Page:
This week saw some social media drama in the games criticism sphere, as Georgia Tech Professor Ian Bogost invoked the pantomime conflict that is Ludology vs. Narratology. Beyond that discussion, it’s been a busy week for quality writing, with a lot of people taking on the topics of death, memory and identity.
Discoursed to death
The responses to Bogost’s article primarily centered on the shifting goals of game designers.
- Video Games Are Better Without Stories – The Atlantic
Ian Bogost’s somewhat predictable essay about What Remains of Edith Finch provoked a lot of reaction, primarily on Twitter.
- Gamasutra: Tom Battey’s Blog – Videogames Can, Do & Should Tell Stories
Among the longer-form responses to the piece, Tom Battey’s is one of the more useful starter guides to the kind of written and playable material that can introduce a person to games as a narrative form.
- Video Games Don’t Have a Choice But to Tell Stories – Waypoint
Patrick Klepek’s response argues that whether or not games are efficient at telling stories isn’t really the point.
- What Remains of Edith Finch review | ZAM – The Largest Collection of Online Gaming Information
Kris Ligman enjoyed the sincerity and straightforwardness of the spatial narratives in the game that provoked this discussion.
“There is something charmingly outdated in how What Remains of Edith Finch plays itself completely straight — right down to its narrated diary entries and blinking red beacons — that makes the whole game feel like a time capsule, a callback to a not-so-distant past when we believed non-violent first-person games were fertile ground for gameplay innovation, instead of just another genre that had been discoursed to death.”
The metadiscourse wasn’t limited to this old rhetorical battle, with some critics examining other issues regarding how we think about games.
- Radiator Blog: A survey of video game manifestos
Robert Yang shares some examples of clear statements of intent by artists working with games.
- Picture in a Frame – amr al-aaser – Medium
Amr Al-Aaser raises problems with genre terms that are built on mimicking existing games.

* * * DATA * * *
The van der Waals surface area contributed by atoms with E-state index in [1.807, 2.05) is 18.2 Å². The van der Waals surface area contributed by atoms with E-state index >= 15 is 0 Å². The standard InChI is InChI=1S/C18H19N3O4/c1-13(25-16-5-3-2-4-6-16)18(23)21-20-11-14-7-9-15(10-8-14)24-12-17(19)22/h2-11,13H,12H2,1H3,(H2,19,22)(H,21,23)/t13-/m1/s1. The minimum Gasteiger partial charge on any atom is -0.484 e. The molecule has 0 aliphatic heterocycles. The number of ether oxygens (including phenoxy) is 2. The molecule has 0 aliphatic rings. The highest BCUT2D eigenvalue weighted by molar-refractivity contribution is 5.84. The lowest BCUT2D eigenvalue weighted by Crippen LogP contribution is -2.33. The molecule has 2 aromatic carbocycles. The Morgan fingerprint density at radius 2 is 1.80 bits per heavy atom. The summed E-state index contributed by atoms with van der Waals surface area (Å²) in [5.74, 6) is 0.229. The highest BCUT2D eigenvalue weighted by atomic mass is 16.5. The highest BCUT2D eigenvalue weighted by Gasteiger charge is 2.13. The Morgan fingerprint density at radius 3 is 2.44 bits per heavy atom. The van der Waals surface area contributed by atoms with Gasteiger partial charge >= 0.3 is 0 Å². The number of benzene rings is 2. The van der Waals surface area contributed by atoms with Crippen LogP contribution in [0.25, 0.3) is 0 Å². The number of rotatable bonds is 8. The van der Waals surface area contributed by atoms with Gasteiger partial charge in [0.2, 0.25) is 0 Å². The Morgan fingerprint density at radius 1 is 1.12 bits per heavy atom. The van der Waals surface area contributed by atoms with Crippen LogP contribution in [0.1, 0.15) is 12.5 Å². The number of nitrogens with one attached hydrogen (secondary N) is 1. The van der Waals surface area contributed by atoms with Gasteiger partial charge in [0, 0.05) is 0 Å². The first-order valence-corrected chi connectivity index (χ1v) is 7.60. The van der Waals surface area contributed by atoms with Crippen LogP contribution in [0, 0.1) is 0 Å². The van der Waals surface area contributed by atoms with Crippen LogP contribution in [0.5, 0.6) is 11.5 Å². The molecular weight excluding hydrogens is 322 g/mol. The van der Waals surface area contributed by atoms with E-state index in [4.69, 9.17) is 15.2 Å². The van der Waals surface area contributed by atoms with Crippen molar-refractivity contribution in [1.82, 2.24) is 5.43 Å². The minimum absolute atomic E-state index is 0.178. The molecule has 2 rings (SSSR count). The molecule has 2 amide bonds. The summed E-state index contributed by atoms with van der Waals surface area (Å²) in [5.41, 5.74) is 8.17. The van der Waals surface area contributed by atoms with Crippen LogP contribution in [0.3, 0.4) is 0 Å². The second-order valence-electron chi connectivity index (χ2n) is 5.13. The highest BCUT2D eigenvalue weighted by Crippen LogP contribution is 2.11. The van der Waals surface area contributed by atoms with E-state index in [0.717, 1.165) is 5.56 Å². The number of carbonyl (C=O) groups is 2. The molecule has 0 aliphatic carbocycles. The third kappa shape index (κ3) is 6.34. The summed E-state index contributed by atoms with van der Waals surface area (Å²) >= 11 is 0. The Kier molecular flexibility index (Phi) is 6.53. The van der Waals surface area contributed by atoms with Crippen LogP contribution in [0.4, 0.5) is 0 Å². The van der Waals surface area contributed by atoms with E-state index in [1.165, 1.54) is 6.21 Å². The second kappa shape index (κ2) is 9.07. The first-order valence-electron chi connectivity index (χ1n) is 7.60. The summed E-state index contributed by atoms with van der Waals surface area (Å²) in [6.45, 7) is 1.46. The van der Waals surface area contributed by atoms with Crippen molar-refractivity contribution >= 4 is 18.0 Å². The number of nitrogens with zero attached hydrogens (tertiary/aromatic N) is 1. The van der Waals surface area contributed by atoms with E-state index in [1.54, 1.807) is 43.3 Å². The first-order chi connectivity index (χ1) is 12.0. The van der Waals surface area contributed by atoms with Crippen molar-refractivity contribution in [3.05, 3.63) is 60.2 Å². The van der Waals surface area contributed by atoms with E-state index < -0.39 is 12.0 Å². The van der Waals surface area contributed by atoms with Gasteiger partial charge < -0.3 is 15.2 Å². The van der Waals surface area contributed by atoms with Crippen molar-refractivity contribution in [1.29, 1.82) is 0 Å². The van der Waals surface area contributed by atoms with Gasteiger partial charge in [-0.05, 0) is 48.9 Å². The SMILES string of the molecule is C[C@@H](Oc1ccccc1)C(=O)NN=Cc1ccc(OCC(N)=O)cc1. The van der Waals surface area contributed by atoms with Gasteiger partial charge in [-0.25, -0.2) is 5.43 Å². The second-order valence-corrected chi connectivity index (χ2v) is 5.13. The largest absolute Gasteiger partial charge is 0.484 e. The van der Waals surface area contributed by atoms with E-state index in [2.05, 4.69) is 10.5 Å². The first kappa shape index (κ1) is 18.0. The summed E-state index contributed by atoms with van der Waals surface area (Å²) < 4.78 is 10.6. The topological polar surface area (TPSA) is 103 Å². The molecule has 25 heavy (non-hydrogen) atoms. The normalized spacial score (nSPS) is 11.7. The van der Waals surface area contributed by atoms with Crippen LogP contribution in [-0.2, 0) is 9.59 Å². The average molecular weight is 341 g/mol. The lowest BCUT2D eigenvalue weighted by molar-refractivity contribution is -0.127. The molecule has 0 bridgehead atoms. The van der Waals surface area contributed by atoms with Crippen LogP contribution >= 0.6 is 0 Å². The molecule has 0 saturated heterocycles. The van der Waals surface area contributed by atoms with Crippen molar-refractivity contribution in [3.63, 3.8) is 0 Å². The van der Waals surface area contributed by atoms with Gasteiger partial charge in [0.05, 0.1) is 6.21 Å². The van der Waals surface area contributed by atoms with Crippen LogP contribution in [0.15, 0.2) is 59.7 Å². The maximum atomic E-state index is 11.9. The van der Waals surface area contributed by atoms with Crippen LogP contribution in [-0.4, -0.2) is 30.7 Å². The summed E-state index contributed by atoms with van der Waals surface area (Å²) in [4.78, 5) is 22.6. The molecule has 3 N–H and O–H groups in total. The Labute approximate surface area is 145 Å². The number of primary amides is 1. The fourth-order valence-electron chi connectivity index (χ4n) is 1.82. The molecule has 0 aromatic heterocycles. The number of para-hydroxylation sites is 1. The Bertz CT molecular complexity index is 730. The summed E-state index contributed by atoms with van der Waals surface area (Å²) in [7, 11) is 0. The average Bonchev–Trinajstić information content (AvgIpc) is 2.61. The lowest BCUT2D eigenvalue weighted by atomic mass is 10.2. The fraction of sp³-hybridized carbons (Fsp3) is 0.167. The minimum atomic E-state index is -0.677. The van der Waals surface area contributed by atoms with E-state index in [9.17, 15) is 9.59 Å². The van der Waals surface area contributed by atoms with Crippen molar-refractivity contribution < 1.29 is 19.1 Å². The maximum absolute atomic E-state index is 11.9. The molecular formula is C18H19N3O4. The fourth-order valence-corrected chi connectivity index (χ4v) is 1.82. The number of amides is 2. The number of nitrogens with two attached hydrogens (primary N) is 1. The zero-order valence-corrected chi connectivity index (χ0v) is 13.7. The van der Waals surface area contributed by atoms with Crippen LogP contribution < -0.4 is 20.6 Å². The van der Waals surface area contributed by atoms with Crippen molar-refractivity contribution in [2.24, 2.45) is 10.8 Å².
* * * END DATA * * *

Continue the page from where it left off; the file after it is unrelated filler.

“This speaks to the problem with the term Metroidvania. By positioning particular games as the blueprint, the term has limited the ideas of what constitutes a legitimate approach and erased alternatives. It doesn’t allow space to deviate from those ideas, or allow games to be understood on their own terms.”
Discussions on how spaces function in games returned this week, intersecting with some particularly morose topics that seem to have been on people’s minds.
- On Endings: What Games Are, and What They Could Be – Not Your Mama’s Gamer
Alisha Karabinus reflects on some player responses to the difficulty of walking way from a fictional world.
- Gamasutra: John Scott Tynes’s Blog – VR Cinematic Storytelling, Part One: Composition
John Scott Tynes shares some useful information about how basic cinematography techniques adapt to VR.
- Proc. Gen. and Pleasant Land | Sir You Are Being Hunted | Heterotopias
Robert Seddon has a darkly humorous point to make about the uncanny village of Leafy Dreading.
- Bastion: Thermodynamics, Entropy, and the Physics of Fantasy | Sunset Over Ithaca
Chris Lombardo dips into how fanciful physics have a particular place in videogame narrative.
“as a thought experiment, it’s quite interesting. If we could draw energy from… somewhere else, what would its limits be? How much would we be able to increase local entropy? How much could be changed about our existence if we could reverse the direction of entropy—an underlying physical factor in things like aging, decay, and death?”
The announcement of the latest Call of Duty game has people talking about history, while others have been thinking about time and memory in relation to the body.
- You Can Thank ‘Call of Duty’ for Everything You Love (and Hate) about Modern Shooters | GQ
Reid McCarter’s essay on the legacy of Call of Duty highlights some often-neglected aesthetic themes that the series established early on, including its concern for theatricality and the sense that the player is “taking part” in history.
- US video games focus on historical accuracy | USA News | Al Jazeera
This report from the mainstream press about history and militarism in games manages to cover a surprising amount of nuance in a short space of time
- Destructive Tumbleweeds and WereBeavers – First Person Scholar